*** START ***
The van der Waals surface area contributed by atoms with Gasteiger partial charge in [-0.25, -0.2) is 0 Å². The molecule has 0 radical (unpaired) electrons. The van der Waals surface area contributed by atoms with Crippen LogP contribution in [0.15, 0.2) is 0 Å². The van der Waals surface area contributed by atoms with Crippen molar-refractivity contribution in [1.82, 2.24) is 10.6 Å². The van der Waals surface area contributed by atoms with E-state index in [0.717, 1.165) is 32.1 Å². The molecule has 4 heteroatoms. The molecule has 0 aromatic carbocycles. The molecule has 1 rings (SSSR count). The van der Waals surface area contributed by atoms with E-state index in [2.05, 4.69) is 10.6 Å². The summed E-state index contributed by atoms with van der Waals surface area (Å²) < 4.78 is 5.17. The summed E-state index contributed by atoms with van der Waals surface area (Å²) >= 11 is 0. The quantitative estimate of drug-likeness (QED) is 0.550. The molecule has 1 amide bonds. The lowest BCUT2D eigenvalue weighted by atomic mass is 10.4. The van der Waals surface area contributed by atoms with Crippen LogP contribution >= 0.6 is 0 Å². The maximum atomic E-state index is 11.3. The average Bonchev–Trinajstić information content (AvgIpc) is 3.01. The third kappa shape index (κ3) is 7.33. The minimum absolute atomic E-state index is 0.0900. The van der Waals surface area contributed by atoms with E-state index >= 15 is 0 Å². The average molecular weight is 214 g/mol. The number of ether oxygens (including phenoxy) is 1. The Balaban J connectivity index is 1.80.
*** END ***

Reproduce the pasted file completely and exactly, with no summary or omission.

The van der Waals surface area contributed by atoms with Gasteiger partial charge in [-0.25, -0.2) is 0 Å². The molecule has 0 radical (unpaired) electrons. The van der Waals surface area contributed by atoms with Crippen LogP contribution in [0.15, 0.2) is 0 Å². The van der Waals surface area contributed by atoms with Crippen molar-refractivity contribution in [1.82, 2.24) is 10.6 Å². The van der Waals surface area contributed by atoms with E-state index in [0.717, 1.165) is 32.1 Å². The molecule has 4 heteroatoms. The molecule has 0 aromatic carbocycles. The molecule has 1 rings (SSSR count). The van der Waals surface area contributed by atoms with E-state index in [2.05, 4.69) is 10.6 Å². The summed E-state index contributed by atoms with van der Waals surface area (Å²) < 4.78 is 5.17. The summed E-state index contributed by atoms with van der Waals surface area (Å²) >= 11 is 0. The quantitative estimate of drug-likeness (QED) is 0.550. The molecule has 1 amide bonds. The lowest BCUT2D eigenvalue weighted by atomic mass is 10.4. The van der Waals surface area contributed by atoms with Crippen LogP contribution >= 0.6 is 0 Å². The maximum atomic E-state index is 11.3. The average Bonchev–Trinajstić information content (AvgIpc) is 3.01. The third kappa shape index (κ3) is 7.33. The minimum absolute atomic E-state index is 0.0900. The van der Waals surface area contributed by atoms with E-state index >= 15 is 0 Å². The average molecular weight is 214 g/mol. The number of ether oxygens (including phenoxy) is 1. The Balaban J connectivity index is 1.80.